I’m back from San Diego, where I joined 1,500 attendees and 60 sponsors in 150 sessions across 7 tracks in 3.5 days. Gartner analysts and keynotes offered up very focused content and perspective plus the opportunity to network with enterprise architects, CxOs, and specialists in areas such as OpenStack, IaaS/PaaS, cloud management, cloud security, and more.
I exclusively attended the Cloud track sessions which, much to my chagrin, were dominated by comparisons of the four public cloud “giants,” as Gartner refers to AWS, Microsoft, Google, and VMware. Interested in hearing how any of the other IaaS Magic Quadrant leaders compare? Too bad. What about how these leaders’ offerings and market share have evolved this year? Or how the integration of Tier 3’s products into the CenturyLink Technology Solutions portfolio is coming along? Nothing. How are marquee names like Terremark, HP, IBM, SoftLayer, Rackspace competing with the “giants”? Nada. I’ll sum it up: AWS, despite some security, ease of use, and manageability shortcomings, still takes the lead by far. Microsoft is advancing quickly and continues to push new feature functionality and integration at an impressive pace, and will be the best fit for enterprises leveraging their enterprise agreement (EA) and wanting the PaaS functionality. Anyone who is interested in comparing storage, cost, product portfolios and manageability of these four, please contact me.
We heard from executives with John Deere and General Electric about concepts like “predictivity” and Operational Technology (OT) replacing today’s “IT” as infrastructure becomes more commoditized and focus shifts to creating net new products/services that can be derived by leveraging technological advances and Internet of Things (IoT) sensors drive new revenue streams. IT will split into two silos focused both on traditional corporate IT as well as product IT. It’s all part of the master plan to evolve IT from cost center to revenue center.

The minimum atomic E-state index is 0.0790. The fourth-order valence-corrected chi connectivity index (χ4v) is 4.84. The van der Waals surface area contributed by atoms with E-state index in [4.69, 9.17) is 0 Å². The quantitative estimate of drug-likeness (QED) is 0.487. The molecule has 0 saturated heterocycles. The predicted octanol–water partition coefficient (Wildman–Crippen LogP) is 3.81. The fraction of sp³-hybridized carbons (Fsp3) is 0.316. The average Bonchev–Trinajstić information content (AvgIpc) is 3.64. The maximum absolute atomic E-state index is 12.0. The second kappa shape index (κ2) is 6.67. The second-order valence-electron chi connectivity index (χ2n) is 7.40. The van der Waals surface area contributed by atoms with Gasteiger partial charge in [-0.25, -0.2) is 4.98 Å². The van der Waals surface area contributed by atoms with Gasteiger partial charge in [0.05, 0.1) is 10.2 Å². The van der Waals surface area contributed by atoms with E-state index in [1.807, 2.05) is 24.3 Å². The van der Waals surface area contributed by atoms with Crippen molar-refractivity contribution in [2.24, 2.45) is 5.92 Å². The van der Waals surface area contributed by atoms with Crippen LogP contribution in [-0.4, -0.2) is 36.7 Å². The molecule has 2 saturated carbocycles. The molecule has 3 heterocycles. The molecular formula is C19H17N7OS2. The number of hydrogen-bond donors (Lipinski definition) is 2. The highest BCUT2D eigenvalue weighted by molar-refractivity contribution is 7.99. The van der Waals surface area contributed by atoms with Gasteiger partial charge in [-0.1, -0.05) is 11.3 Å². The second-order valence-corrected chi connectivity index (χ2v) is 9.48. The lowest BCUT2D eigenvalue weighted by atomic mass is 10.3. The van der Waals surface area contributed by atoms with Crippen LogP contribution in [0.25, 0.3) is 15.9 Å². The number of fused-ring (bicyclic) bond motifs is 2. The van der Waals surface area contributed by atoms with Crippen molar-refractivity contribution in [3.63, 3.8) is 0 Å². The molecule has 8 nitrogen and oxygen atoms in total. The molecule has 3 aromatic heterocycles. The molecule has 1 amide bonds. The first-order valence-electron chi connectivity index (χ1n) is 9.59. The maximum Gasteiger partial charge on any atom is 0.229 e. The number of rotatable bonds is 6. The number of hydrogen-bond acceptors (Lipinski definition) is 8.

Now let’s talk about the fact that Gartner says 95% of existing public IaaS deployments are greenfield. We are only now at a point where existing, or brownfield, applications are being evaluated as targets for migration to IaaS. I knew that cloud’s best use cases were test/dev, testing new markets, and start-up businesses, but 95% is a huge number. (Keep in mind that “managed-dedicated” or “multi-tenant environments”, while called “cloud” by hybrid cloud providers, are not technically IaaS.)
IT organizations are expected in the next three years to not only broker and manage multi-cloud environments, but they will simultaneously be tasked with defining, planning, migrating and testing existing workloads. What? Where do you even start to re-org IT teams and mentally prepare for this monumental shift? Gartner says, “Come Monday, step one is identifying who on your team is going to lead this effort, and if you don’t have the right person, hire him/her!”
It’s not surprising that the subject of cloud management consumes nearly every presentation. There are so many software companies playing in this space, from start-up to behemoth (e.g. VMware) all jockeying for position as your preferred single pane of glass to manage procurement, budget, and governance. Gartner’s advice? Make sure their roadmap aligns with your roadmap before jumping on their train. It’s very early still. There will be an inevitable frenzy of both acquisition and closed doors in the next 3-5 years for all cloud service providers and related tools.
Need some guidance? Give me a call. And PLEASE don’t buy from the giants before consulting with me. Do not rest on brand recognition alone. This market is incredibly noisy, but I can help you navigate methodically and efficiently.